(NEW YORK) -- When Tiffany Riedel had a surplus of milk from breastfeeding her daughter Kinsley, now 1, she did not have to look far to find a fellow mom who wanted the milk for her own child.
Riedel, who lives in Michigan, turned to a breast milk donation group she found on Facebook.
"I donated about 1,500 ounces to four different moms," Riedel told Good Morning America. "They each came to my house to pick it up."
Riedel is part of a new wave of moms who have discovered the ability of social media to connect mothers who have a surplus of breast milk to other moms who cannot or do not want to breastfeed their child -- or those that can but need a bigger supply.
"This has been occurring since the beginning of time," Diane Spatz, director of the lactation program at Children's Hospital of Philadelphia, said of moms sharing breast milk. "Hundreds of years ago when there wasn’t formula and they couldn't breastfeed, they went to another friend or neighbor or family member and that person fed the baby."
"But until recently milk sharing hasn’t even been something that was talked about," she added. "It was like put in a closet and locked away."
The Mothers' Milk Bank that Spatz leads at CHOP is part of the Human Milk Banking Association of North America, an organization that voluntarily oversees nonprofit milk banks in the U.S. that supply donated breast milk to babies who are medically in need. There are only 27 HMBANA-endorsed milk banks across the U.S.
Because milk banks first give donated milk to babies who are critically in need -- and because the screening process milk banks use makes it cost-prohibitive for most families -- many people turn to Facebook, family and friends for help.
"Parents with healthy kids don’t really have an option other than to feed their baby formula or access milk some other way," said Spatz. "And people understand that human milk really is a lifesaving medical intervention that helps babies grow and thrive."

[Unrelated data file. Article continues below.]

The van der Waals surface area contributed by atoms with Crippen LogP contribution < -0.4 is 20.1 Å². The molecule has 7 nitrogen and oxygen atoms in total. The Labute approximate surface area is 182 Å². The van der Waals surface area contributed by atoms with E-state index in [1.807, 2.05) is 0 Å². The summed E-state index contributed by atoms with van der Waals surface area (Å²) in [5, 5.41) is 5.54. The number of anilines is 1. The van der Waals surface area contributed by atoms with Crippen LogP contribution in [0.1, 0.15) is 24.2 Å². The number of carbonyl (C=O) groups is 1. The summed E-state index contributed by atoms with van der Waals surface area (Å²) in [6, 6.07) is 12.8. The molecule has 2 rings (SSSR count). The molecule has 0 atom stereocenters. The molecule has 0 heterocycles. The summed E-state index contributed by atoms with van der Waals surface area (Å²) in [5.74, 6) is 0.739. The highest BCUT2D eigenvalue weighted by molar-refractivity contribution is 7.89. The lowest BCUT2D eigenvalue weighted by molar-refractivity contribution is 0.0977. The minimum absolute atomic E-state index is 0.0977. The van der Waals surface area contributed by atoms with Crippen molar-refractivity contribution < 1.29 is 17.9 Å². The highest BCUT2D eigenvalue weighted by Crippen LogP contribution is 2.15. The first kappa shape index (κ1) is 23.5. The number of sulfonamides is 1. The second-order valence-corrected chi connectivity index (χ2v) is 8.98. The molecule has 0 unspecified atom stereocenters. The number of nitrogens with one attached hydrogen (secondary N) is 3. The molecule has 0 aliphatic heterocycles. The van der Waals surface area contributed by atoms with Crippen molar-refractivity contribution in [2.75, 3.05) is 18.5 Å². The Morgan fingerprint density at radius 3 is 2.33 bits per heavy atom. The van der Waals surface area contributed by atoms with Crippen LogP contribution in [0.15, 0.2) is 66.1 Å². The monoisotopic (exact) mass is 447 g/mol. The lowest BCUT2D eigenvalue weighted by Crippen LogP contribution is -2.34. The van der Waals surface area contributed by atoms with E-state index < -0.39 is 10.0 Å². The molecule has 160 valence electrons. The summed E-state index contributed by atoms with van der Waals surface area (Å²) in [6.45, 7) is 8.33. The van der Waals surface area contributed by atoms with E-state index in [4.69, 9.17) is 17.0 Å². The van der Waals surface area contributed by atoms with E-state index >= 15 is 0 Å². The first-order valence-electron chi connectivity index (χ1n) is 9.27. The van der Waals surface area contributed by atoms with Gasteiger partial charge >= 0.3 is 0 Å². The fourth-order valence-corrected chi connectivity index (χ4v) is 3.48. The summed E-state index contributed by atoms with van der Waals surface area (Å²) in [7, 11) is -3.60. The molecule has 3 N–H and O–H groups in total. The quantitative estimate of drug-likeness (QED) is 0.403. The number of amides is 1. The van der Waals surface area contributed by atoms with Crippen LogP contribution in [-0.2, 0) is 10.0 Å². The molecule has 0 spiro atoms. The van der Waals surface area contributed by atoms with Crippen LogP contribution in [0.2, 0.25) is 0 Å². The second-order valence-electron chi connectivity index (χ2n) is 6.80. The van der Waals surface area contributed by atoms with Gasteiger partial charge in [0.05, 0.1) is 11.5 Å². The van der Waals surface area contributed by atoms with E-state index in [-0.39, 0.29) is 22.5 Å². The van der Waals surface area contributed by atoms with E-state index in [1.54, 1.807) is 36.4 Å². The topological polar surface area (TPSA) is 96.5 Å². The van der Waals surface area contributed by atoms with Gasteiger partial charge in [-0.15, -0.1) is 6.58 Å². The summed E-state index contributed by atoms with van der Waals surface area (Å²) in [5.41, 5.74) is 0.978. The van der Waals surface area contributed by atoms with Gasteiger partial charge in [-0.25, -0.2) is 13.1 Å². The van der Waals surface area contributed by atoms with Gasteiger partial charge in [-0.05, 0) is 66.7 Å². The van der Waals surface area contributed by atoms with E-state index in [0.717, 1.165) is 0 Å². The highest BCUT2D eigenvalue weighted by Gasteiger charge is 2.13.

A search on Facebook for breast milk donation groups brings up dozens of options with thousands of members. Conversations about donated breast milk also start in Facebook support groups for moms who are breastfeeding.
That is how Kristen Stojakovic, 34, of Pittsburgh, ended up donating 600 ounces of breast milk she pumped for her 6-month-old son, Slater, to a stranger who lives more than an hour away.
"A mom posted to see if anyone had extra for her adopted 7-month-old-son," said Stojakovic. "I already knew I wanted to donate because I had a lot of breast milk and my freezer was full and I saw her post and thought, 'Well this is a great opportunity."
"It’s definitely like a sisterhood," she said of the chains of donations. "I think when you start being able to help not only your own child but also someone else's, you feel really proud and want to be able to help."
Stojakovic followed what experts say are best practices for both the donors of breast milk and the parents who accept it.
She voluntarily disclosed all of her medical information, shared where she stores her breast milk, and shared details about her lifestyle, like being a non-smoker. She also checked via the Facebook group to make sure the mom was a "legitimate person in need."